This can be misleading, as these individuals might come from a variety of backgrounds and simply use the business tag to boost their political credibility.

Q. Andhra Pradesh MPs, both from TDP and YSRCP, have faced criticism for not championing key issues with the BJP in Delhi, such as special status. How do you respond?

A. In the parliament, certain policies are crafted through a process, often involving debates and discussions. Issues like special status and reservations have undergone extensive deliberations and have been subject to politicisation.

However, as educated parliamentarians, it’s our responsibility to prioritise our efforts wisely. We must focus our resources and time on matters that truly impact the welfare of our state and its people.

This means conducting thorough research and understanding where our attention should be directed for the benefit of our constituents.

Q. Your opponent, the candidate of the Jana Sena, claims you are a “political tourist”, and you say that he has a betting link and is not a businessman. Can you please explain?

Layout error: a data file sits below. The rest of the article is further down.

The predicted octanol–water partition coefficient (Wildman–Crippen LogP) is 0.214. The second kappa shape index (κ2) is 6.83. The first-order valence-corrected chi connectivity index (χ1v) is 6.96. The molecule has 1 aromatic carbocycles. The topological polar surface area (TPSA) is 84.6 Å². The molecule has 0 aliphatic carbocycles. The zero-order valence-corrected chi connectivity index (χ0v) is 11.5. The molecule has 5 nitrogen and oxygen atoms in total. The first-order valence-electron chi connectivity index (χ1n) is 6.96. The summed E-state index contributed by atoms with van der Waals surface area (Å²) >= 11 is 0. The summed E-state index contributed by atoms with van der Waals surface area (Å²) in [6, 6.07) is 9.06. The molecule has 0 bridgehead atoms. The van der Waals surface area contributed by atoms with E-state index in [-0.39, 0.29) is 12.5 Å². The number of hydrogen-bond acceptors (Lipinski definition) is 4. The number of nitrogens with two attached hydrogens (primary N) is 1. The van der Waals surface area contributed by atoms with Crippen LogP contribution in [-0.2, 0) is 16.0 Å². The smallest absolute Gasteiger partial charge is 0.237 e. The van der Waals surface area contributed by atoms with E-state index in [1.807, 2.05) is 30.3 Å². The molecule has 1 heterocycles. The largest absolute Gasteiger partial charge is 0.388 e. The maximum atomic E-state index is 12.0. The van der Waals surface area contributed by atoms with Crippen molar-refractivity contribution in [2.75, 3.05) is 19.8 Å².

A. The people of this region are politically savvy and have a long-standing legacy of engagement in the democratic process. I don’t take these accusations seriously because my opponent lacks the credibility and credentials to make such statements.

Throughout my campaign, I emphasise the importance of voting consciously and understanding the candidates’ track records.

It’s crucial that people vote with awareness and a clear understanding of who will best represent their interests.

I trust the people of Kakinada to make the right choice, and I’m confident they will choose candidates who will make a positive difference in their lives.

(Edited by Muhammed Fazil)